Anton Treuer 
for the publication The Assassination of Hole in the Day (book review)

Minnesota Landmarks, Inc. and Minnesota Historical Society for the Uncle Sam’s New Deal Traveling Exhibit


Lindenwood University and Jeffrey Smith for the publication The Confluence

Missouri History Museum 
for the publication Captain Joseph Boyce and the 1st Missouri Infantry, C.S.A.

Missouri History Museum
 for the multimedia exhibition Kirkwood Roots

U.S. District Court, District of Kansas, Jean Svadlenak, and Svadlenak Museum Consulting
 for exhibit Americans by Choice: The Story of Immigration and Citizenship in Kansas with The American Dream: In Their Own Words

Barbara Decker, The Campbell House Museum, The Griot Museum of Black History, The Eugene Field House, and the education group: Jeff Kopolow, Carlene Fullerton, Jean Turney, and Sue Hegarty
 for the Urban Museum Collaborative


Montana Historical Society and Montana Office of Public Instruction Indian Education for All 
for Best Practices in Museum Education: Museums and Schools as Co-Educators (blog post)

New Hampshire

Canterbury Historical Society
 for the Canterbury One-Room Schoolhouse program

New York

Brooklyn Navy Yard Center at BLDG92
 for the development of the Brooklyn Navy Yard Center at BLDG92

New-York Historical Society Museum and Library 
for excellence in telling the story of the history of New York City

The Olana Partnership 
for the Olana Viewshed Symposium

North Carolina

North Carolina Museum of History for the exhibit The Story of North Carolina

Betty Jamerson Reed
 for the publication School Segregation in Western North Carolina, 1860s-1970s


The Durham Museum
 for their Distance Learning Initiative


Massillon Museum
 for the project Faces of Rural America

Ohio Historical Society 
for the exhibit Controversy: Pieces You Don’t Normally See

Ohio Historical Society
 for the Ohio as America Online 4th Grade Textbook

Ohio Historical Society and Partners 
for the Ohio History Service Corps-AmeriCorps Program


Cultural Resources Department, Confederated Tribes of Grand Ronde, and Willamette Heritage Center at The Mill
 for the exhibit Grand Ronde’s Canoe Journey

South Dakota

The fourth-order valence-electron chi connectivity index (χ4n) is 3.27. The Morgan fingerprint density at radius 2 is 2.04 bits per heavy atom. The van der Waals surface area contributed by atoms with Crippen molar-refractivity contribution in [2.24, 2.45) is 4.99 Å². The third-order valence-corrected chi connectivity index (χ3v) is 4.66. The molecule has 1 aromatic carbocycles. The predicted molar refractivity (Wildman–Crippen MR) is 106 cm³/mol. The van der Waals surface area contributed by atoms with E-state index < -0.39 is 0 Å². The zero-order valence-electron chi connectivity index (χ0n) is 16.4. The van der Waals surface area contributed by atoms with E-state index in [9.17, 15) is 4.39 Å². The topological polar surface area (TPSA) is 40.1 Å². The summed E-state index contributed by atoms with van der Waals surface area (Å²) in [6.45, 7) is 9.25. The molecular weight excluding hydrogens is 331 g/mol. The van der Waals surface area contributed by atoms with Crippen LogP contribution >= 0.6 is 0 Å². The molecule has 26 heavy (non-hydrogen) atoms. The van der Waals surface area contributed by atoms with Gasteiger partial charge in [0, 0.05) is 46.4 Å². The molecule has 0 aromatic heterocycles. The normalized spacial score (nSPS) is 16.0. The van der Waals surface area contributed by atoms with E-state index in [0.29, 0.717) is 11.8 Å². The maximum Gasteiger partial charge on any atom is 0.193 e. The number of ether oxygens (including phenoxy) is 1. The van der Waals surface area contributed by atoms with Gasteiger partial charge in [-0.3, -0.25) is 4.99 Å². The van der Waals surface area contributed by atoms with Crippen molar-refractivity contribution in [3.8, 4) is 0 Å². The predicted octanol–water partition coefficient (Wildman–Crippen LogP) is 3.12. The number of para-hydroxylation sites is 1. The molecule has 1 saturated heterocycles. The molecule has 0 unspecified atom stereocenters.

Homestake Adams Research and Cultural Center
 for the development of the Homestake Adams Research and Cultural Center

Museum of the South Dakota State Historical Society for the exhibit Our South Dakota: Big Land/Big Ideas/Big Heart

The World War II Pheasant Canteen Team 
for The World War II Pheasant Canteen Team (video). Also the recipient of a History in Progress Award.


Buck Kahler and Chris Albrecht
 for the documentary The Mysterious Lost State of Franklin


Ruthe Winegarten Memorial Foundation for Texas Women’s History for Texas Women’s History Moments: a One-Month Radio Series


Donald L. Enders 
for fifty years of researching and restoring historic sites for the Church of Jesus Christ of Latter-Day Saints


Humanities Council and Utah Museums Association for the Museum Interpretation Initiative: Telling Our Stories


Vermont Historical Society
 for the project Vermont History Explorer

Vermont Historical Society and Donald H. Wickman 
for the publication A Very Fine Appearance: The Vermont Civil War Photographs of George Houghton


Bainbridge Island Historical Museum 
for excellence in preserving and sharing the history of Bainbridge Island

Dr. Lorraine McConaghy 
for the publication New Land, North of the Columbia

Washington State Department of Transportation 
for the exhibit Milepost 31
.  Also the recipient of a History in Progress Award.


Wisconsin Historical Society Press 
for the publication People of the Big Voice: Photographs of Ho-Chunk Families by Charles Van Schaick, 1879-1942

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July 1, 2012

Planning your visit to Boston Harborfest 2012, OpSail, and the Bicentennial of the War of 1812 celebrations

The handout below is available from the National Park Service's tent in the Charlestown Navy Yard, but it's most useful if you have access to it in advance so you can plan your trip.

You'll find detailed information on The History List about the Bicentennial of the War of 1812 and Boston Harborfest 2012, including maps, information about visiting the tall ships and the other ships that have come in as a part of OpSail, as well as information on special events throughout the week.

Boston Harborfest and Bicentennial of the War of 1812--Charlestown Navy Yard map and hours for visiting the...

To print this out, click on the Download button immediately above and print out the copy that's downloaded to your PC.